This laboratory is interested in the development of novel instrumentation and software algorithms for in vivo imaging of molecular signals in humans and small laboratory animals. The goals of the instrumentation projects are to push the sensitivity and spatial, spectral, and/or temporal resolutions as far as physically possible. The algorithm goals are to understand the physical system comprising the subject tissues, radiation transport, and imaging system, and to provide the best available image quality and quantitative accuracy. The work involves computer modeling, position sensitive sensors, readout electronics, data acquisition, image formation, image processing, and data/image analysis algorithms, and incorporating these innovations into practical imaging devices. The ultimate goal is to introduce these new imaging tools into studies of molecular mecha- nisms and treatments of disease within living subjects.
Dr. Nieman is a cardiologist and associate professor in the departments of Cardiovascular Medicine and Radiology. He investigates advanced cardiac imaging techniques, and current projects include the development and technical validation of functional CT applications for ischemic heart disease, and the clinical validation of cardiac CT in the form of clinical effectiveness trials.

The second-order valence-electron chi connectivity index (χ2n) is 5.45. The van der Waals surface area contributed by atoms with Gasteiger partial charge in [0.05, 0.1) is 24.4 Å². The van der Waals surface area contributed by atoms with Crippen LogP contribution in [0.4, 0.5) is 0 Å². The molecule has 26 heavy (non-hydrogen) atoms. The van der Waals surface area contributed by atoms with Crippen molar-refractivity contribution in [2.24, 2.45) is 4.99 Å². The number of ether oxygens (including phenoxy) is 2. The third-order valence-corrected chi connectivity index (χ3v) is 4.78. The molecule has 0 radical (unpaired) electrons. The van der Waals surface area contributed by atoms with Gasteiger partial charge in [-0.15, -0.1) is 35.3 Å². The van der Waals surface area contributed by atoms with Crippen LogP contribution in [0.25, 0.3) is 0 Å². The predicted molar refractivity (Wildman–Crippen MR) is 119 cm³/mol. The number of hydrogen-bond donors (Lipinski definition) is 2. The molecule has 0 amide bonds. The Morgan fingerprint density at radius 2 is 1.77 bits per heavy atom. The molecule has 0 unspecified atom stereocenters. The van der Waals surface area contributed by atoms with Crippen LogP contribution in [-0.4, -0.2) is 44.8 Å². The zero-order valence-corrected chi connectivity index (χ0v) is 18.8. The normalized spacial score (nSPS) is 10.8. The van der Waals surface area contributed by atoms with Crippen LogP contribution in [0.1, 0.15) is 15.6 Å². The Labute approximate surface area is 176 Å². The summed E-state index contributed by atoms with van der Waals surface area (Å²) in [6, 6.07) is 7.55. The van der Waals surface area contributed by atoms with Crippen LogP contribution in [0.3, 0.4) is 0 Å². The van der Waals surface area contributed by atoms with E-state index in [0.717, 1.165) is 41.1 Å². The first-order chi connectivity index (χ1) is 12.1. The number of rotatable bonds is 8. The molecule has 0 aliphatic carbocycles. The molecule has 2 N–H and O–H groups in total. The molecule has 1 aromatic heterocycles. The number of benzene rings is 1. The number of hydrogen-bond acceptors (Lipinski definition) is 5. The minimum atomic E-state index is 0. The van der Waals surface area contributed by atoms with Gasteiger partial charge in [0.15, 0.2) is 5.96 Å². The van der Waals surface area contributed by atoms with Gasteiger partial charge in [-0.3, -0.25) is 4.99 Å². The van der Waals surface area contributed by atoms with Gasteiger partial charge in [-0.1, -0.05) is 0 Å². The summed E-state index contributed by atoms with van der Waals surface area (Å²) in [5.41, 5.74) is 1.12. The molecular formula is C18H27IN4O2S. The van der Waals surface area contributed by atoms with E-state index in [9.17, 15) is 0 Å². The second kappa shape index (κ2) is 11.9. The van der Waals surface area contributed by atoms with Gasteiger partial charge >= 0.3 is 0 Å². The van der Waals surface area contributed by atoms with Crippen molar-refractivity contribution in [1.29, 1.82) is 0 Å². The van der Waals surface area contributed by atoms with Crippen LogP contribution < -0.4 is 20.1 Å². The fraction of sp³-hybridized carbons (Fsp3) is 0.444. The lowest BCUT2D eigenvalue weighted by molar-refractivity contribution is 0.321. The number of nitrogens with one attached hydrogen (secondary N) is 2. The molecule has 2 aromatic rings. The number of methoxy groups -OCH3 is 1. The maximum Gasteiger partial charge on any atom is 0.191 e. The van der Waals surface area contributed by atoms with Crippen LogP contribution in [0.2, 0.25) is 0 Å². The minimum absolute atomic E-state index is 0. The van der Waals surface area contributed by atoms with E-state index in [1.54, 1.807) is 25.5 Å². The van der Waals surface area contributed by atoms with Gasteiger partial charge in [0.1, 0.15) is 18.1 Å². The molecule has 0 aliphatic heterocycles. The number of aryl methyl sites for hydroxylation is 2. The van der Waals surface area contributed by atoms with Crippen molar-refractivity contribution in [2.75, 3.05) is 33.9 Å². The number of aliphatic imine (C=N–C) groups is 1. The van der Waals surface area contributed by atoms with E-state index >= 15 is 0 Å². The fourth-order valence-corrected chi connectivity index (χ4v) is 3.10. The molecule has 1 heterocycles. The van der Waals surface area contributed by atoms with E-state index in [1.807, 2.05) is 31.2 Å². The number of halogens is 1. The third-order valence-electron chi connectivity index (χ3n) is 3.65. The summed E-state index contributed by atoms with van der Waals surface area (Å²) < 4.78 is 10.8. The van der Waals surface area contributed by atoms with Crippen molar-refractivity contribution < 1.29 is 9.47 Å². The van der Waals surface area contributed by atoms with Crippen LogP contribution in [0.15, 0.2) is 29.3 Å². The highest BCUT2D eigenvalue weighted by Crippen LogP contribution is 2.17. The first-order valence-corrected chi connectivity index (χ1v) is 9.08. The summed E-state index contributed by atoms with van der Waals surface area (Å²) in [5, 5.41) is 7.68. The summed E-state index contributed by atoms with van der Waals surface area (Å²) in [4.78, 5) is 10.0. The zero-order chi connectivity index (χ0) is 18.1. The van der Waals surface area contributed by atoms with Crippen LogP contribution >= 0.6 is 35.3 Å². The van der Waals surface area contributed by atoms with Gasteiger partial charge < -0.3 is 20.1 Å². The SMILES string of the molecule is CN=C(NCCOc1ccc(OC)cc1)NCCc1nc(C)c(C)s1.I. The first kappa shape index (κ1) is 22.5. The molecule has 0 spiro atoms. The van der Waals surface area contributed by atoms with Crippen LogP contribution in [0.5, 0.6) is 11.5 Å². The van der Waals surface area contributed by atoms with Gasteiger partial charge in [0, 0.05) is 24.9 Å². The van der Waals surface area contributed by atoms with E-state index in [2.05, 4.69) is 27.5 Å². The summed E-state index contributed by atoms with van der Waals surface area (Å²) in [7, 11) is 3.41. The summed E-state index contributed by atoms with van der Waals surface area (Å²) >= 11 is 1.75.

Our clinical research in Medical Oncology is an integrated program that leverages the scientific and clinical expertise at Stanford. Phase I trials sit at the interface of laboratory advances and later stage clinical development; expedite development of new treatments while ensuring patient safety; and provide the basis to prioritize resource allocation and inform rational drug development strategies. The program conducts trials that provide proof of mechanism, proof of principle, and proof of concept early in the process of developing novel therapeutics. One of our research interests is to use imaging to evaluate drug pharmacokinetics and target modulation.
This laboratory focuses on advancing radiopharmaceutical sciences for the expanding field of molecular imaging. We design and synthesize novel radioligands/radiotracers that bind to molecular targets related to specific nervous system (central and peripheral) disorders and cancer biology. In addition, new radiolabeling techniques and methodologies will be created in our lab for emerging radiopharmaceutical development as well as for the general radiochemistry community. These radiochemistry approaches will be coupled with innovative chemical engineering to further investigate new molecular imaging strategies. Successful imaging agents will also be extended towards future human clinical applications.